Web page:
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Mexico

Section 1. Respect for the Integrity of the Person

b. Disappearance

Disappearances remained a persistent problem throughout the country, especially in areas with high levels of cartel or gang-related violence. There were reports of numerous forced disappearances by organized crime groups, sometimes with allegations of state collusion with authorities. Investigations, prosecutions, and convictions for the crime of forced disappearance were rare.

Federal and state databases were incomplete and had data-crossing problems; forensic systems were highly fragmented between the local, state, and federal levels; and the sheer volume of unsolved cases was far greater than the forensic systems were capable of handling. In its data collection, the government often merged statistics on forcibly disappeared persons with missing persons not suspected of being victims of forced disappearance, making it difficult to compile accurate statistics on the extent of the problem.

As of December 2020 the Prosecutor General’s Office reported a total of 2,041 federal investigations underway into disappearances involving approximately 3,400 persons. Nongovernmental organizations (NGOs) and family members of disappeared persons alleged the prosecutors undercounted the actual number of cases.

Through a nationwide assessment process, the National Search Commission (CNB) revised the government’s official number of missing or disappeared persons repeatedly as additional data became available. As of July the CNB reported that there were 89,572 missing or disappeared persons in the country. Some cases dated back to the 1960s, but the vast majority occurred since 2006. The year 2020 had the second-highest number of cases on record, with 8,626 reported missing or disappeared, down from 9,185 cases reported in 2019. The states of Guanajuato, Jalisco, Mexico, Michoacan, Nuevo Leon, Sinaloa, Sonora, Tamaulipas, and Zacatecas, plus Mexico City, accounted for 76 percent of reported disappearances from 2018 to June 30.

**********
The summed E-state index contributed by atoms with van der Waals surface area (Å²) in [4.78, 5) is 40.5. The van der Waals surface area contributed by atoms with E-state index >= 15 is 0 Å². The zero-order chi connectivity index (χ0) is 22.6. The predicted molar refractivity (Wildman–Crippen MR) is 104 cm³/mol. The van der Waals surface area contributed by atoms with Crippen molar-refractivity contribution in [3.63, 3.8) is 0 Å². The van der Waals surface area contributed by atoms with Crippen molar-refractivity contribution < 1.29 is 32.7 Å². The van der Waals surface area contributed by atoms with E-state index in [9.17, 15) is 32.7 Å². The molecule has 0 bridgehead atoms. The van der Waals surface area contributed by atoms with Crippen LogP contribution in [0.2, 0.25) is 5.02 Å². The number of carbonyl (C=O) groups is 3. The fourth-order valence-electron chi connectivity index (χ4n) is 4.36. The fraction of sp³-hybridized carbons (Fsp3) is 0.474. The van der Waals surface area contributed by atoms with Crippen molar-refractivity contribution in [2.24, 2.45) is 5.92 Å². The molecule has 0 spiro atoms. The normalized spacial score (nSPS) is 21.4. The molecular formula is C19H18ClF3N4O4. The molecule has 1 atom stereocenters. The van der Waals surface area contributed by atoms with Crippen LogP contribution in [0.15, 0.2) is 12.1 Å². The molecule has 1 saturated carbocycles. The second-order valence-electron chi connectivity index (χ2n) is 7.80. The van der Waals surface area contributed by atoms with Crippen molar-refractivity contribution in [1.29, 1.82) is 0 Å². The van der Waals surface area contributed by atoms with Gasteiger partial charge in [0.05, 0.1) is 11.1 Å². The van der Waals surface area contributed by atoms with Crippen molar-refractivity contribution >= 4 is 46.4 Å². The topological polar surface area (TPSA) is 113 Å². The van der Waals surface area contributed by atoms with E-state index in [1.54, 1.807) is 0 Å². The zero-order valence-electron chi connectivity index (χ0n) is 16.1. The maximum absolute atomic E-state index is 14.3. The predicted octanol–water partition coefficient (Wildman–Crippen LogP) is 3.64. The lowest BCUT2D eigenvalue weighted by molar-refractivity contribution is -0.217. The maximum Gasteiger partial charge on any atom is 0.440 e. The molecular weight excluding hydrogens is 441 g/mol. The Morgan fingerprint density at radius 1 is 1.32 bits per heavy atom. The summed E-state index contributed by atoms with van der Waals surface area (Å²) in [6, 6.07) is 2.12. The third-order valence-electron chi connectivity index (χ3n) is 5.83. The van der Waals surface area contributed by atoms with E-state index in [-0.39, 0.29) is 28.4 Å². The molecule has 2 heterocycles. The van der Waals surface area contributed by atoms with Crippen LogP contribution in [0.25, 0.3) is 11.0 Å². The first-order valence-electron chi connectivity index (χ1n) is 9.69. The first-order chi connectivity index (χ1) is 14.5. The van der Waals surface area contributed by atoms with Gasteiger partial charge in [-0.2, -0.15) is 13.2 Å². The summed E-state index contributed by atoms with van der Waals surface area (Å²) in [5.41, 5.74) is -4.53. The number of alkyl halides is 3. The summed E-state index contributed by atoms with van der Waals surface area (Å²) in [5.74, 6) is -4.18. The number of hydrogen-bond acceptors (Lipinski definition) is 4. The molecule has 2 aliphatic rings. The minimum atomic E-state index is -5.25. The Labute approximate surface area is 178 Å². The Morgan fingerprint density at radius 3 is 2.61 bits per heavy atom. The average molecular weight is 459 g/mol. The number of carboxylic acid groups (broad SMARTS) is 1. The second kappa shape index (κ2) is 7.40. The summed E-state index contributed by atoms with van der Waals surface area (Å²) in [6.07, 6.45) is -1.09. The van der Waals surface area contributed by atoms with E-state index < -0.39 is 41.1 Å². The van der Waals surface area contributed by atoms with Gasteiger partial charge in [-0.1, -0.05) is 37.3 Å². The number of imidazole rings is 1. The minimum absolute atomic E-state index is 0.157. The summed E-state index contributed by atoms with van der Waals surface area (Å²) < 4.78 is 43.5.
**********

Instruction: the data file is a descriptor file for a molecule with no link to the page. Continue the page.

The federal government and states continued to implement the law on forced disappearances. On August 30, the Extraordinary Mechanism for Forensic Identification became fully operational. It was created in 2019 to bring together national and international forensic experts to help identify 37,000 unidentified remains held in government facilities, coordinate implementation of the general law on forced disappearances, and allocate resources to state search commissions. In July 2020 the CNB launched a public version of the National Registry of Disappeared and Missing Persons. Between January 1 and August 4, it received 4,119 reports of missing persons and located 3,805 alive and 277 deceased.

In July the CNB reported it had recovered more than 1,100 pounds of charred human remains from La Bartolina, Tamaulipas, a clandestine cremation site found in 2017. Nationwide the CNB reported the exhumation of the remains of at least 3,025 persons in 1,749 clandestine graves between December 1, 2018, and June 30. The CNB reported that during that period, of the 3,025 bodies exhumed, authorities identified 1,153 and returned 822 to their families.

The government increased the CNB budget 8 percent over the 2020 budget. According to NGOs, however, the state search committees often lacked the capacity to fulfill their mandate. Civil society and families of the disappeared stated the government’s actions to prevent and respond to disappearances were largely inadequate to address the scale of the problem.

The federal government created a National System for the Search of Missing Persons as required by law, but as of August it had not established the required National Forensic Data Bank. The Prosecutor General’s Office owned a previous genetics database, which consisted of 63,000 profiles, and was responsible for the new database. The previous platform lacked interconnectivity between states and failed to connect family members effectively to the remains of their missing relatives.